> is <<Ecrasez l'Infame>>.

I don't think it is altogether fair to blame the movies for a decline in
acting (real or not). While the stage and movies are related they are in
many ways quite different, and while the goal (intense emotional
experience) is the same, the means are not. You can see why this would
be from simply looking at the way movies are made -- that is, piecemeal
in accordance with a complex set of parameters including locale,
lighting, costume, make-up, scheduling, and available funding. The
director and crew shoot this piece and that piece and then stitch it all
together in the editing booth. Stage plays run as one continuous unit --
no close-ups, no panoramas, and severe limitations as to lighting and
special effects. Movies have the advantage of the camera and the
wonderful things it can be made to do, but also the liability of it. The
image is flat, whether huge or tiny, and there is no living person there
-- just a bunch of moving dots of light.

A person in a position to know once told me that in stage acting you
project a character and in movie acting you project a personality. The
limitations of the screen severely restrict how much character can be
gotten across and that's why many (most? all?) of the greatest movie
actors generally do a version of the same personality from movie to
movie. This is true even of those film stars who came to the movies from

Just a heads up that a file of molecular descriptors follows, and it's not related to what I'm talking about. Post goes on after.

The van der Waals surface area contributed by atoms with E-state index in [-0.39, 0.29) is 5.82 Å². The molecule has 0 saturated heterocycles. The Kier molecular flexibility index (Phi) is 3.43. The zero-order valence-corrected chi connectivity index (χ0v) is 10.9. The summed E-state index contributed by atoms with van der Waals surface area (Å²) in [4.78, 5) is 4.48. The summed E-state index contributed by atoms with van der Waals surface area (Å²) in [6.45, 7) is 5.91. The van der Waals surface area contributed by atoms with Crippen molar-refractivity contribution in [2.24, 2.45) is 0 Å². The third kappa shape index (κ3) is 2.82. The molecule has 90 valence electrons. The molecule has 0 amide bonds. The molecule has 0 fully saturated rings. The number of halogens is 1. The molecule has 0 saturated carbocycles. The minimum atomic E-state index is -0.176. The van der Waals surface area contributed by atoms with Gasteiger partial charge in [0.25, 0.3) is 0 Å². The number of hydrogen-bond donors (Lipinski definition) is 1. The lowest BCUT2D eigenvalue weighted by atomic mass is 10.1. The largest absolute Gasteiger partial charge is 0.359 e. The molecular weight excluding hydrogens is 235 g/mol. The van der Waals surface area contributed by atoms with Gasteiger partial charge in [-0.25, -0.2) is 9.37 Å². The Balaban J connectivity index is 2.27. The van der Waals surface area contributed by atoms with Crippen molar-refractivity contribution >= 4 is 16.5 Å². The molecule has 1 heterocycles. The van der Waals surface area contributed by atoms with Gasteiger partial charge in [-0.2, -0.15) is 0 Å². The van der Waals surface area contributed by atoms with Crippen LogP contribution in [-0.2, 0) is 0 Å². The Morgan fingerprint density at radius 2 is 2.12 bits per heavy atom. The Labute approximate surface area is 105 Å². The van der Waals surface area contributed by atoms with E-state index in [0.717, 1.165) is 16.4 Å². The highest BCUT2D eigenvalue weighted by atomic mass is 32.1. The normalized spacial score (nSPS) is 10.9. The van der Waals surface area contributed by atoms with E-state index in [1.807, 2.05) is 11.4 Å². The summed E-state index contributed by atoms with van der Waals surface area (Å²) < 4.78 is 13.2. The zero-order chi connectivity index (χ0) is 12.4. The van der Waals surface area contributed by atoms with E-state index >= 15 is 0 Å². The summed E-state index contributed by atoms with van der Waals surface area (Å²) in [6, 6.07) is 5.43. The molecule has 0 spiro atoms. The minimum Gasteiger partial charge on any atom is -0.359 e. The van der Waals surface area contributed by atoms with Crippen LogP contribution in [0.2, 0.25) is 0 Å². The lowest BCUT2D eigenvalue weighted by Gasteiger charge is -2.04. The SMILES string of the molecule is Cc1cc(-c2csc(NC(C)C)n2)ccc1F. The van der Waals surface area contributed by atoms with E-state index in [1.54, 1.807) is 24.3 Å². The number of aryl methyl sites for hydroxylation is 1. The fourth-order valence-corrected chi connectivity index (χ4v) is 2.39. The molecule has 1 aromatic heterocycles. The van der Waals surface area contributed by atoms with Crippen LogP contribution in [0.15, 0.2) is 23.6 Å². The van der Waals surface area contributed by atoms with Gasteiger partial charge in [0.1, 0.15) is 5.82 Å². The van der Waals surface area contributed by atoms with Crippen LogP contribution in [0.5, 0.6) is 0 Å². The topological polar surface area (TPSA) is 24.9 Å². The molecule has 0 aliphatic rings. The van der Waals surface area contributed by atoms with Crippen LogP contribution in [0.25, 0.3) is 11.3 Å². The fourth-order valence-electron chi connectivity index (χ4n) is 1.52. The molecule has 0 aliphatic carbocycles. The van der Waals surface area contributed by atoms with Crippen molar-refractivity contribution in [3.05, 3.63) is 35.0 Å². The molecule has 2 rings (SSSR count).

successful careers on the New York stage, and were able to cross back
and forth. But some movie actors never learned how to act on the stage,
or had no gift for it, while some successful stage actors never made it
in the movies (what they could do live in a theatre did not come across
the silver screen).

This does not argue against Mr. Weinstein's point, which, though I tend
to agree with it, is open to dispute as to its accuracy in depicting
both art training and acting. The problem, as I see it, does not lie
with the movies as such but rather with the vanity of film stars who
want enjoy the prestige of the stage without having the gift, or at
least the training, for it. This problem is compounded in doing
Shakespeare where the awe inspired by the Great Works (coupled with the
Elizabethan language) reduces any number of them to blithering idiots.

Cheers,
don

PS: For the benefit of CW's enemies, I am neither affirming or refuting
his judgment of "Al, Claire and Leo." I am not familiar with the
specific work(s) in question, and am speaking only generally about
acting for stage or film.